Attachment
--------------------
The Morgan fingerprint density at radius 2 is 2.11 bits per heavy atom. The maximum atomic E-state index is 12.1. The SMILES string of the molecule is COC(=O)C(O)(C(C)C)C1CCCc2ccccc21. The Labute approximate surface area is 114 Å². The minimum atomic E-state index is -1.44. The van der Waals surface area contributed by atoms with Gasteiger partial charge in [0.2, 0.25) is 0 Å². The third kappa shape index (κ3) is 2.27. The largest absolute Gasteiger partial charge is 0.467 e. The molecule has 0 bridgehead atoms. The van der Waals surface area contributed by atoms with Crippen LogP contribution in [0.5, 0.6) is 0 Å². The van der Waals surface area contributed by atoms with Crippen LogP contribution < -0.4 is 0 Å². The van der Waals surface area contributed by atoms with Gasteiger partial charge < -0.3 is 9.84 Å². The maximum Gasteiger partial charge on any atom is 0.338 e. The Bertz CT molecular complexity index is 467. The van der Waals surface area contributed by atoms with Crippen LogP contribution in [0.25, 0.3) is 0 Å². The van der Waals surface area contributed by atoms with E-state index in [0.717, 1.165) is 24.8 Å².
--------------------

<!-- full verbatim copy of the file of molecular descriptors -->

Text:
The Morgan fingerprint density at radius 2 is 2.11 bits per heavy atom. The maximum atomic E-state index is 12.1. The SMILES string of the molecule is COC(=O)C(O)(C(C)C)C1CCCc2ccccc21. The Labute approximate surface area is 114 Å². The minimum atomic E-state index is -1.44. The van der Waals surface area contributed by atoms with Gasteiger partial charge in [0.2, 0.25) is 0 Å². The third kappa shape index (κ3) is 2.27. The largest absolute Gasteiger partial charge is 0.467 e. The molecule has 0 bridgehead atoms. The van der Waals surface area contributed by atoms with Crippen LogP contribution in [0.5, 0.6) is 0 Å². The van der Waals surface area contributed by atoms with Crippen LogP contribution < -0.4 is 0 Å². The van der Waals surface area contributed by atoms with Gasteiger partial charge < -0.3 is 9.84 Å². The maximum Gasteiger partial charge on any atom is 0.338 e. The Bertz CT molecular complexity index is 467. The van der Waals surface area contributed by atoms with Crippen LogP contribution in [0.25, 0.3) is 0 Å². The van der Waals surface area contributed by atoms with E-state index in [0.717, 1.165) is 24.8 Å².